Jordan Mein (L) hitting Marius Zaromskis (R)
Now in the UFC, Jordan Mein aspires to test himself against all competitors in the welterweight division.
Hailing from Lethbridge, Alberta, Mein (Twitter: @fightingmeins) makes his UFC debut Saturday at UFC 158 against Dan Miller at the Bell Centre in Montreal, Quebec. It’s been a lifelong goal for Mein to compete in the Octagon, and at 23-years-old, the Canadian has put in the work throughout his 34-fight career.
Mein’s journey to the UFC began was he was a teenager and had his first professional fight against a now well-known UFC welterweight.
“(Rory MacDonald and I) were 16(-years-old), and it was at the Enmax Centre,” Mein told Jason Kelly and Joe Rizzo on MMA DieHards Radio on the MMA DieHards Radio Network. “It’s one of the bigger buildings we have in Lethbridge, they put on big concerts and my dad (the promoter) had the fights there. We’ve had a few there, but usually we had them at The Pavilion (At Lethbridge Exhibition Grounds), which is a smaller venue.
“I brought the family out there and it was a great night. We had a lot of fun. Unfortunately I lost in front of my friends and family, so that was kind of embarrassing, but you get over it and get better from it and learn.”
Though, Mein suffered a loss in his pro debut, he rebounded with back-to-back victories and continued gaining experience in western Canada. After racking up wins against UFC veterans such as Joe Riggs and Josh Burkman, Mein got a call from The Score Fighting Series to scrap international sensation Marius Zaromskis. Mein defeated Zaromskis via decision, and got an opportunity to show his skills under the Zuffa banner in Strikeforce.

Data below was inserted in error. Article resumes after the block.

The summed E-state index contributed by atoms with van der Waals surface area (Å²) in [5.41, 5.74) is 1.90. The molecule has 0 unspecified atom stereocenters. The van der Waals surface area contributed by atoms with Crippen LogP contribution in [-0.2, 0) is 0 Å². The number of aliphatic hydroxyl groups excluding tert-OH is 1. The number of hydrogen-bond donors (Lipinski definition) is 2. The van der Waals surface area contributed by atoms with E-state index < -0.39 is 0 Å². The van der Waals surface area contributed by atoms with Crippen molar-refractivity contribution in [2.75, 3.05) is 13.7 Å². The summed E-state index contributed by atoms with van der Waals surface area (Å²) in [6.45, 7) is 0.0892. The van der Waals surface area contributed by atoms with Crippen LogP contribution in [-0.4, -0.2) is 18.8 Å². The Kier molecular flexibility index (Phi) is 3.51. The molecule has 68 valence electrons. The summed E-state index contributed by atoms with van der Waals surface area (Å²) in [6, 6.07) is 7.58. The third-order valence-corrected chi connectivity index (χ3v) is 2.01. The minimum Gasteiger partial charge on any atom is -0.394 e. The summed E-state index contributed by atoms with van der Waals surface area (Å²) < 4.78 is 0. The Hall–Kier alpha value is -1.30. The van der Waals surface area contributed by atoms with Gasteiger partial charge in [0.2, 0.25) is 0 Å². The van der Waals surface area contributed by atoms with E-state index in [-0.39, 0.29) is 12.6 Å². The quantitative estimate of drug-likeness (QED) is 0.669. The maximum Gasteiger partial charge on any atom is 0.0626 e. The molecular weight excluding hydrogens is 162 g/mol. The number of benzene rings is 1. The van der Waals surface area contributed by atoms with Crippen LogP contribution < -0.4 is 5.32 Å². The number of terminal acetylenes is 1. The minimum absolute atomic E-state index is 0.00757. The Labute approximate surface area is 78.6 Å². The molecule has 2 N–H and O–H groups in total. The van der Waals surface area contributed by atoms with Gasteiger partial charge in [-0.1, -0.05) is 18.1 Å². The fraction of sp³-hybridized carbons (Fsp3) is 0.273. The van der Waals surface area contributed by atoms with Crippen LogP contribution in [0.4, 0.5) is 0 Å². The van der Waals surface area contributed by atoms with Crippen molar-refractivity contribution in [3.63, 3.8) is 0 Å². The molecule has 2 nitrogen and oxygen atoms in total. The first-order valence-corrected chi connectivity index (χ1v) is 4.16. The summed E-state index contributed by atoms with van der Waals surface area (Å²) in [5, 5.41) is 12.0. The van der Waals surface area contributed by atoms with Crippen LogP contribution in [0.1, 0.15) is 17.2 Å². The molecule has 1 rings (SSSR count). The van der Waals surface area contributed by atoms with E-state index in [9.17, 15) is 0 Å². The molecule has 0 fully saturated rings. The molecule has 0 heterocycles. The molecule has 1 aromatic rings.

First up, Mein met Evangelista “Cyborg” Santos, and brutalized the Brazilian with standing elbows, resulting in a TKO victory. He then dropped a split decision against Tyron Woodley, but was victorious in his final Strikeforce match against Tyler Stinson.
With the closing event in Strikeforce’s existence scheduled, Mein was not required for the card. This led to the Canadian returning to SFS and fighting another UFC veteran in Forrest Petz, who Mein dismantled in Round 1, but it was still unsure if the Albertan’s next bout would be in the Octagon.
Fortunately, Mein didn’t endure a great deal of anxiety after defeating Petz.
“It took about a few weeks for them to get a hold of us,” Mein said. “They sent the contract, and yeah, that’s the only organization we talked to. That’s basically the only organization we wanted to talk to because that’s been my goal for a while now, to get in the UFC.”
In his inaugural UFC match, Mein is not being handed any favors, nor is he requesting any. Meeting Miller in his debut will gauge where Mein stands amongst the UFC welterweight division, and he is honored to test his mettle against such a formidable foe.
“He’s one of the best guys in the organization,” Mein said. “Coming down from middleweight, he fought Ricardo Funch. I watched that fight; I watched basically all of his fights. He’s a really tough guy, he’s never been finished, he’s one of the best and he’s had a long UFC career. I’m super excited I get my first fight to be with a guy like that. It means a lot to me.”
Defeating Miller is first on Mein’s list-to-do, but he does foresee a plethora of intriguing matches in his UFC career.
Mein said avenging a loss against MacDonald, or any of his previous opponents he suffered defeat to would be grand. But, with a talent laden pool of 170-pound fighters in his division, Mein is not picky with who he is matched against.
“There’s so many guys, right?” Mein said. “You got Kyle Noke, Nick Catone, Seth Baczynski, Brian Ebersole, T.J. Waldburger, Claude Patrick, there’s so many names out there. Maybe not a whole lot of people know who they are, but they’re all really solid fighters. There’s so many good guys to fight and I want to fight all of them.”